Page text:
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Reviewed by Cheryl E. Rodriguez for Readers' Favorite
Eleonora and Joseph by Julieta Almeida Rodrigues is a passionate novel of love and revolution. In 1799, Eleonora Pimentel stands before the High Court of the Kingdom of Naples. She has been accused of treason. During her trial, Eleonora pens a memoir, giving details of the life events that led up to her arrest. Eleonora’s life was revolutionary in thought, word, and deed. As a writer, her poetry was renowned and admired by many, including Queen Carolina. As a young woman, Eleonora falls in love with Joseph Correia de Sierra. The young lovers are passionate about their love and about the Enlightenment movement. Sadly, their love is forfeited when Joseph decides to enter the priesthood. Yet, this is not where their tragic love story ends, it is where it begins. Regardless of their separation, Eleonora's and Joseph’s revolutionary lives are forever intertwined. Eleonora lives her life audaciously, while Joseph lives his cautiously, each seeking their own version of liberty.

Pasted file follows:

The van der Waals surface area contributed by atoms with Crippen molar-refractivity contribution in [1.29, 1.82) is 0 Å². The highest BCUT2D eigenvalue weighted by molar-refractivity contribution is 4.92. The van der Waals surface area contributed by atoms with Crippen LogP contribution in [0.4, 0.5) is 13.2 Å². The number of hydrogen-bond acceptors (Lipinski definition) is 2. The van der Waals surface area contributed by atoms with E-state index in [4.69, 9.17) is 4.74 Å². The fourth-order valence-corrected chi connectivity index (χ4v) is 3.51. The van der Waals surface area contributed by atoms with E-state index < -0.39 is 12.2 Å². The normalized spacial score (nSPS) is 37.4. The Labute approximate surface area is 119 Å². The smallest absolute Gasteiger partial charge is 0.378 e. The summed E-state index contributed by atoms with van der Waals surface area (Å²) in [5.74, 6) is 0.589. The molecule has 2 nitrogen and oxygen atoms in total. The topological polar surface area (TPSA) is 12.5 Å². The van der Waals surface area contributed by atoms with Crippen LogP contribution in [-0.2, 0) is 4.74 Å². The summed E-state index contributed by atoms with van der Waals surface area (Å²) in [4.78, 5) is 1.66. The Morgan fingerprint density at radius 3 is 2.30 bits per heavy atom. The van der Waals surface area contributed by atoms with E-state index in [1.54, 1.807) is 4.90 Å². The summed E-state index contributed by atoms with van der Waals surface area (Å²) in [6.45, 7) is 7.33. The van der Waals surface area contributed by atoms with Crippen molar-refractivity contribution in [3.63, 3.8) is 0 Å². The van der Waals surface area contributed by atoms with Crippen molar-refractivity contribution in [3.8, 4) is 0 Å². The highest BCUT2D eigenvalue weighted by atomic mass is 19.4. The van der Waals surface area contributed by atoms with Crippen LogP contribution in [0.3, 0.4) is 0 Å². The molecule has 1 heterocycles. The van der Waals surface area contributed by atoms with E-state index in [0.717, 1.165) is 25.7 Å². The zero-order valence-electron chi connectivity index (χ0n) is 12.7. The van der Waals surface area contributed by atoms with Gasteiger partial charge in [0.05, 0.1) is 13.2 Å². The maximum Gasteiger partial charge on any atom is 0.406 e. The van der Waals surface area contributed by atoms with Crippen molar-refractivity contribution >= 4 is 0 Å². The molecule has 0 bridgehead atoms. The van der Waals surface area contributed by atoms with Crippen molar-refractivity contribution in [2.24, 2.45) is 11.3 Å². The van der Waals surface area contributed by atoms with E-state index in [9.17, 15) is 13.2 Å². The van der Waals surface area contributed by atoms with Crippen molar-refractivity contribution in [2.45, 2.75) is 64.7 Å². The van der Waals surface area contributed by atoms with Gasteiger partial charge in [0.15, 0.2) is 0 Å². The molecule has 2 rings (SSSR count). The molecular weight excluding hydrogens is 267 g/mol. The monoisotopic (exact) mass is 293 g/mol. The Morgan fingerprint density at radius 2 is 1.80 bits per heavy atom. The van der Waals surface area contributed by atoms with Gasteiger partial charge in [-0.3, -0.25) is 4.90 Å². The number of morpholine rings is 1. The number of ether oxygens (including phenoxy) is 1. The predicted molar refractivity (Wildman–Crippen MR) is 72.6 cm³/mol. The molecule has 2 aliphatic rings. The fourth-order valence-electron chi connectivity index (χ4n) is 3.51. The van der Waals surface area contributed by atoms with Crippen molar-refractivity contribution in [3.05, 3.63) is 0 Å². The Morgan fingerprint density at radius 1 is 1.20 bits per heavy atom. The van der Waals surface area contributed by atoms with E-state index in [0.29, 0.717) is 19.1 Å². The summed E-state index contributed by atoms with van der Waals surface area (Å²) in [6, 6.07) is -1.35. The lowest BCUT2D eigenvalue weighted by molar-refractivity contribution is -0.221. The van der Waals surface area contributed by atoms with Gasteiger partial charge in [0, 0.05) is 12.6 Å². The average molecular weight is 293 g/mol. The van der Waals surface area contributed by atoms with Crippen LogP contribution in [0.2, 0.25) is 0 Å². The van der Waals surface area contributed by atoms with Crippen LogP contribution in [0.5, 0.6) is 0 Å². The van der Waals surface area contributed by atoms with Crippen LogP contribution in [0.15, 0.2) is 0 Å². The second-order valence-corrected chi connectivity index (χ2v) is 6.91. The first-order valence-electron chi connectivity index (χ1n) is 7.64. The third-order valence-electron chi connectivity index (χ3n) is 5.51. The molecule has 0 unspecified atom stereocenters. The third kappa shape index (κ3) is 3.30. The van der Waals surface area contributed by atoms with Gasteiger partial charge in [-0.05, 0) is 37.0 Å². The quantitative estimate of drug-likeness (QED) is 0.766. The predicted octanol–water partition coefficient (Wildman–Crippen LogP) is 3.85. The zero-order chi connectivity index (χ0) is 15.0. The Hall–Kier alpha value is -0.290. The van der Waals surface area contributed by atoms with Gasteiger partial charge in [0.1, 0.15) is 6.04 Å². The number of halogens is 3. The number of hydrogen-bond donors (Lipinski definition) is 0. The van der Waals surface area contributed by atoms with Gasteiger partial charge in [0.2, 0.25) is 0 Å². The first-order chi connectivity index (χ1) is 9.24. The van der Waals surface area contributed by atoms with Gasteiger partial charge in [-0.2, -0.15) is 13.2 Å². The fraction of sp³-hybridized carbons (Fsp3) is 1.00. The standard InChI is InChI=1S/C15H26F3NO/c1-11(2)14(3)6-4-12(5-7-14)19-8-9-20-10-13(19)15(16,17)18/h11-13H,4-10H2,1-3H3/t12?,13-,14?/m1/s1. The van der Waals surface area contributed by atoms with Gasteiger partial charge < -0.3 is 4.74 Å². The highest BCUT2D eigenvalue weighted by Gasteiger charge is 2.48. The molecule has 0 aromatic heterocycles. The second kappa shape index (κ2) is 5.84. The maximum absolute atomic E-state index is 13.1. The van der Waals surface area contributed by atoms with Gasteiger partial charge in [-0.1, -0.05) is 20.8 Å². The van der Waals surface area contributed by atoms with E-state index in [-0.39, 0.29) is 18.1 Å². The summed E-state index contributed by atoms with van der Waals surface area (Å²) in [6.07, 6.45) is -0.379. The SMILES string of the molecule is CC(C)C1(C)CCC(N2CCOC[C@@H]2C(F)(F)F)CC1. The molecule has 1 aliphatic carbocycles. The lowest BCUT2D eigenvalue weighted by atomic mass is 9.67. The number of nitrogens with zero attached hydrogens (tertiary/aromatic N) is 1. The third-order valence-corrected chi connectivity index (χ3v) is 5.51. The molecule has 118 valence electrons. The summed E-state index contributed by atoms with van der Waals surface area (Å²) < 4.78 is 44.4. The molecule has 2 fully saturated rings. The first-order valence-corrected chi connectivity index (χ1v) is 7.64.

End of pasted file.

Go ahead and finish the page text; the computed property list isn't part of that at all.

Julieta Almeida Rodrigues’ Portuguese roots shine brightly in her romantic historical novel, Eleonora and Joseph. The narrative is fiction, yet full of historical accuracy. Rodrigues’ imagery takes the reader into the setting, allowing them to feel and visually be a part of the scene. The novel is written in a biographical style. However, the point of view changes from chapter to chapter, allowing both main characters' thoughts and actions to be shared. The setting changes from the prison cell outside Naples to Thomas Jefferson’s American home of Monticello, two distinctly different locations, yet pivotal to the storytelling. The characteristics of the heroine and hero are vastly individual as well. Eleonora is bold, courageous, and a risk-taker. She is strong and uncompromising in her beliefs. As she stands before her accusers, one states, “You’re only a woman and a reckless one at that.” Eleonora’s character is self-sacrificing, laying her life down for the sake of her cause. On the other hand, Joseph’s character is self-preserving, forsaking love and relationships to protect himself. Living a life of duplicity, Joseph hides the truth of who he is from others, and even at times from himself. The inclusion of Thomas Jefferson’s character creates an interesting historical trinity. Rodrigues weaves events and ideas of the era between these major Enlightenment figures. The narrative depicts contrasts: Monarchy versus Republic, the pursuit of happiness and equal rights during slave ownership, and politics versus diplomacy. As a result of these bipolar ideas, many ironic situations unfold. Julieta Almeida Rodrigues' Eleonora and Joseph touch your heart while stirring your soul to a deeper appreciation of the Age of Enlightenment.